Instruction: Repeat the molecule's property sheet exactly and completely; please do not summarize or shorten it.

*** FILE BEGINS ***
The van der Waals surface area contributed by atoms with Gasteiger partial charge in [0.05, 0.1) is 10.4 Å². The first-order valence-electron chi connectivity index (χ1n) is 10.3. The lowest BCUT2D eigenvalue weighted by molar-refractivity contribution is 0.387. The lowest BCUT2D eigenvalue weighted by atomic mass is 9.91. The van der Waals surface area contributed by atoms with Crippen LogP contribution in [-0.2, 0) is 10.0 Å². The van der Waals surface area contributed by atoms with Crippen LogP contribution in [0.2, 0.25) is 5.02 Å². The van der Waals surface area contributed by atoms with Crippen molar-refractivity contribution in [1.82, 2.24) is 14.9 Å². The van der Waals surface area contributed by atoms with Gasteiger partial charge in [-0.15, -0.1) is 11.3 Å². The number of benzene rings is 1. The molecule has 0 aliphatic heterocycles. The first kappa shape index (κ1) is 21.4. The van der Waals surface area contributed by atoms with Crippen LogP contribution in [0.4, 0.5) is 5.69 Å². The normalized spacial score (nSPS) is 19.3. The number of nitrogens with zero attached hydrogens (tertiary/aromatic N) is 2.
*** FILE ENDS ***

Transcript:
The van der Waals surface area contributed by atoms with Gasteiger partial charge in [0.05, 0.1) is 10.4 Å². The first-order valence-electron chi connectivity index (χ1n) is 10.3. The lowest BCUT2D eigenvalue weighted by molar-refractivity contribution is 0.387. The lowest BCUT2D eigenvalue weighted by atomic mass is 9.91. The van der Waals surface area contributed by atoms with Crippen LogP contribution in [-0.2, 0) is 10.0 Å². The van der Waals surface area contributed by atoms with Crippen LogP contribution in [0.2, 0.25) is 5.02 Å². The van der Waals surface area contributed by atoms with Crippen molar-refractivity contribution in [1.82, 2.24) is 14.9 Å². The van der Waals surface area contributed by atoms with Gasteiger partial charge in [-0.15, -0.1) is 11.3 Å². The number of benzene rings is 1. The molecule has 0 aliphatic heterocycles. The first kappa shape index (κ1) is 21.4. The van der Waals surface area contributed by atoms with Crippen LogP contribution in [0.4, 0.5) is 5.69 Å². The normalized spacial score (nSPS) is 19.3. The number of nitrogens with zero attached hydrogens (tertiary/aromatic N) is 2.